To comply with the OFAC’s “Foreign Narcotics Kingpin Sanctions Regulations” (31 C.F.R. Part 598), American insurance companies must follow a two-part process:
- Establish and implement an adequate written compliance policy and program that conforms to the regulations, and
- Routinely screen their customer and client base to ensure that they are not doing business with SDNs.
Failure to comply with either element can result in monetary penalties.
The development of actual compliance mechanisms is left up to the individual company. The OFAC standards do not describe specifically prohibited activities, but instead require entities to perform appropriate “risk-based” evaluations that are relevant to the nature of their business and its likelihood of encountering SDNs.
The Global Impact of the International Insurance Industry
Financial activities that come under the purview of the OFAC include those of insurance providers. In 2014, the global insurance industry experienced record high revenues, with total premiums equalling US $4.2 trillion. Both health and life insurance sectors saw gains, and two new markets (Emerging Asia and Latin America) experienced double-digit growth over 2013 statistics. Appropriately, insurance markets are essential aspects of virtually every national financial sector, and as such, are subject to the FATF rules and related American laws. For many American-based insurers, following the OFAC standards is a complex and complicated process.
OFAC Investigations Result in Adverse Findings Against Insurers
Recently, OFAC announced enforcement efforts against two American insurers for violations of the OFAC rules. According to the agency, both AXA Equitable Life (“AXA”) and the Kanawha Insurance Company (“Kanawha” – a subsidiary of Humana) had engaged in insurance transactions with SDNs. Each of the SDNs had begun their insurance contracts before being listed as SDNs. OFAC added the names of both criminals to the SDN list in 2009. In the years after that, however, neither AXA nor Kanawha reviewed their client’s records against the revised SDN list; each company had continued to maintain the contracts, in violation of U.S. Federal law.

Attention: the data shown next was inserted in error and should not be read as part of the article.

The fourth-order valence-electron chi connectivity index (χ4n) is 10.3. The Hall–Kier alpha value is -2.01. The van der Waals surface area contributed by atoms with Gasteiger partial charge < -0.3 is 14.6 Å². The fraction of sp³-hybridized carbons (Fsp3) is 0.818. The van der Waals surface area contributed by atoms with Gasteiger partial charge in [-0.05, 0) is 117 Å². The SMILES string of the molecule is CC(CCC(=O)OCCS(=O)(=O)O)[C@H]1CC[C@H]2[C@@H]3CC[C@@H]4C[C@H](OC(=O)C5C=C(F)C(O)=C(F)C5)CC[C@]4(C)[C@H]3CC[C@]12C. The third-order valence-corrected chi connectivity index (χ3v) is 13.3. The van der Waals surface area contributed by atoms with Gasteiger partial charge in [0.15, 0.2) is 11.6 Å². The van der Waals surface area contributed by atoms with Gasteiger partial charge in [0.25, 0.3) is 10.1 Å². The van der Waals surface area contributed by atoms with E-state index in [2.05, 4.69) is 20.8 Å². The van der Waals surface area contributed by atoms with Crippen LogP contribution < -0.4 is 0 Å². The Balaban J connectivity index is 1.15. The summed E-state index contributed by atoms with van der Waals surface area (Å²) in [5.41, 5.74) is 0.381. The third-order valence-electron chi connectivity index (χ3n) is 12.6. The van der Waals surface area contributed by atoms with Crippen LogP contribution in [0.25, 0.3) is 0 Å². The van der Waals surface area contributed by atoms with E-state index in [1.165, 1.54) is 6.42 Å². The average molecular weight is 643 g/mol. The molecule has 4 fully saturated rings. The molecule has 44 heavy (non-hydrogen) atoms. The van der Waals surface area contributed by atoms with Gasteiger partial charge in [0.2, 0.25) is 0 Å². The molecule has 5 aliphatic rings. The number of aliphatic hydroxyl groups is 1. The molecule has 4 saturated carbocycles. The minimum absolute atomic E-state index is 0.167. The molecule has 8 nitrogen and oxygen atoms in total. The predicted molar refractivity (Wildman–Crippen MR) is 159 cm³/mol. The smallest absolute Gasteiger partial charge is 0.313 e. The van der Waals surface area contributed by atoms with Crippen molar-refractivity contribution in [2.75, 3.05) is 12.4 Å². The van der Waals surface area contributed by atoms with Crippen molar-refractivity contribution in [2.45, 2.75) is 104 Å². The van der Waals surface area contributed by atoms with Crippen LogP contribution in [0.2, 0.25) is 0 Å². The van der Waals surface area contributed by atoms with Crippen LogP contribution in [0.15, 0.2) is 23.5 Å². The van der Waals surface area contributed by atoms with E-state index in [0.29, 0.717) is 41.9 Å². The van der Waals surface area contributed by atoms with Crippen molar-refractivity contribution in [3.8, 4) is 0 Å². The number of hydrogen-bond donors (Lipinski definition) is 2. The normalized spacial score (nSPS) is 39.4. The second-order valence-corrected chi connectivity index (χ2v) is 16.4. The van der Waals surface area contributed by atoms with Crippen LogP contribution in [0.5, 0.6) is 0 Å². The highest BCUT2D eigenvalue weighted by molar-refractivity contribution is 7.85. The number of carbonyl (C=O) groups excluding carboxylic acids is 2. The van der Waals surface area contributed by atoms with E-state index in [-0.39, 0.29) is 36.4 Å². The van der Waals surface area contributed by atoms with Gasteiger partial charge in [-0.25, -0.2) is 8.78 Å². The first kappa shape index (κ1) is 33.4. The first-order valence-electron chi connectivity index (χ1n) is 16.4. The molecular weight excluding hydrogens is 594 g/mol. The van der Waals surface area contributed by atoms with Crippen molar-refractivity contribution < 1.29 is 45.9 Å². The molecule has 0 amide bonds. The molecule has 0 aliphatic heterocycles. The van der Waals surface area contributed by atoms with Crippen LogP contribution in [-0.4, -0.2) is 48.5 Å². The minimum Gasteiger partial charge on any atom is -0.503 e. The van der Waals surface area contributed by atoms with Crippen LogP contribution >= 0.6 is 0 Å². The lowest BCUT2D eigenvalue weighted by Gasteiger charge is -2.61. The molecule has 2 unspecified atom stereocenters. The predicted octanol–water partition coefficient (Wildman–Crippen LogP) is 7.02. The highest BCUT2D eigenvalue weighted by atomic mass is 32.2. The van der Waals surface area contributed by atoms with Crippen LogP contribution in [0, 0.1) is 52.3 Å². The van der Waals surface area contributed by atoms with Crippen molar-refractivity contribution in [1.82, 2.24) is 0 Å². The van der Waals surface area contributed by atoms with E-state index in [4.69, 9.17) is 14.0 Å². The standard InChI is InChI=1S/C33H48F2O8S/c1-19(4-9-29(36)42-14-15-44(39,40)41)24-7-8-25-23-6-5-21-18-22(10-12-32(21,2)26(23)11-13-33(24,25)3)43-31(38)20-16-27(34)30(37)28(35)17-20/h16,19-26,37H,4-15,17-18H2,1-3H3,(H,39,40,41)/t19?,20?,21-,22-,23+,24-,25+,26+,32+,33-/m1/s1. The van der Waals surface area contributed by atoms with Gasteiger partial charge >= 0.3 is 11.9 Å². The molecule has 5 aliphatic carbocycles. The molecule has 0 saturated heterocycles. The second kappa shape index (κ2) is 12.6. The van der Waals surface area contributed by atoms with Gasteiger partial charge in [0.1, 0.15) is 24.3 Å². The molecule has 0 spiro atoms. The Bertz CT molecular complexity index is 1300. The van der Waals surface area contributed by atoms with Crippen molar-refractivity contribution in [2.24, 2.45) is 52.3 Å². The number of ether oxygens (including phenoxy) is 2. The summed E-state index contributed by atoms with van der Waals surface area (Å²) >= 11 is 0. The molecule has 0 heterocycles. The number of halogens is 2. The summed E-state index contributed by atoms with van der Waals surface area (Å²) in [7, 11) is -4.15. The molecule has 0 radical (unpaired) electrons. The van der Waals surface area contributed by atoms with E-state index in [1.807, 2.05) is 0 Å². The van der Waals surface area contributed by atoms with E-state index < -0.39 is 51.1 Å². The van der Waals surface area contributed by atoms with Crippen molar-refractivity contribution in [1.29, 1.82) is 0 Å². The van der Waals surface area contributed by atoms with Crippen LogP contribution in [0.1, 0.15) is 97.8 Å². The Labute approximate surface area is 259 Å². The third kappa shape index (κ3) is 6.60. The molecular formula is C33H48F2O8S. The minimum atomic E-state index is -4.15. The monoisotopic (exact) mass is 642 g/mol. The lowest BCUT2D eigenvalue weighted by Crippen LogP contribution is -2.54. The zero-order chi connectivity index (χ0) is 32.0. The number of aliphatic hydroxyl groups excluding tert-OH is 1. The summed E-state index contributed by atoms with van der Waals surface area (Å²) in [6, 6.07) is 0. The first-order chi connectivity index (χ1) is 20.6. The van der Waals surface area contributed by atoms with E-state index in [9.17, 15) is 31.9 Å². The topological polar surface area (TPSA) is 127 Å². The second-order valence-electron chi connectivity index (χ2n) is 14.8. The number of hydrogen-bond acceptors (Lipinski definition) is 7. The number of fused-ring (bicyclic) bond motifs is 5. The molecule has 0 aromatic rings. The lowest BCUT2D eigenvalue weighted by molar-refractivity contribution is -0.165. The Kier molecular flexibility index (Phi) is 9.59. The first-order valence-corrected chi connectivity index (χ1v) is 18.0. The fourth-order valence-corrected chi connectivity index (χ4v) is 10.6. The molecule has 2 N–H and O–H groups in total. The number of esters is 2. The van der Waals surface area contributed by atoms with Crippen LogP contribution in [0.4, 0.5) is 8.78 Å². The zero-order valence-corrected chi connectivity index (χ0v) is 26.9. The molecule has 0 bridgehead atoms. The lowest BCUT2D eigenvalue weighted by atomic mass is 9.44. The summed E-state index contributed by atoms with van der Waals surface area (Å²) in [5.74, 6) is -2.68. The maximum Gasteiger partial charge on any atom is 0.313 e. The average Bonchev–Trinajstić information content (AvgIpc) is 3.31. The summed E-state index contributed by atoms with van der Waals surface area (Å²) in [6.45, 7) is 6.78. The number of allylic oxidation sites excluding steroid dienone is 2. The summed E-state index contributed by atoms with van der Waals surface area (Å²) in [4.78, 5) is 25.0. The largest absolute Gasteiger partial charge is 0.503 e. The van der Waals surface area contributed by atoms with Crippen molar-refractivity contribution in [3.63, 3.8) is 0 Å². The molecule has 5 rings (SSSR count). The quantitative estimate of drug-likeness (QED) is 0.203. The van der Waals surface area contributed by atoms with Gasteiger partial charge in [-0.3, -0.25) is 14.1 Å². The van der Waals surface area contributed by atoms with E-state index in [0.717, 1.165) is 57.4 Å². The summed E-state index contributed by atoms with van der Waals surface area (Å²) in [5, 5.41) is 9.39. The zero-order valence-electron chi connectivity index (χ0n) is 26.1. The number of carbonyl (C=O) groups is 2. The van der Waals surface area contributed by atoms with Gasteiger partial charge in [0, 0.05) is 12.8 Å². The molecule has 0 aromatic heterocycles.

As punishment, OFAC went easy on the corporations, issuing them Findings of Violation that detailed the failures, but not imposing monetary sanctions because of their cooperativeness and voluntary participation in the investigations. The penalties available are US $250,000 (which is set to increase in the near future) or twice the value of the subject transactions.
As a cautionary tale, the OFAC released the results of its actions against AXA and Kanawha to underscore the importance of compliance by all public and private U.S. Persons with America’s international anti-crime laws. By maintaining compliance, every entity, insurer or otherwise, joins with the OFAC in its fight to keep America’s financial system safe and secure.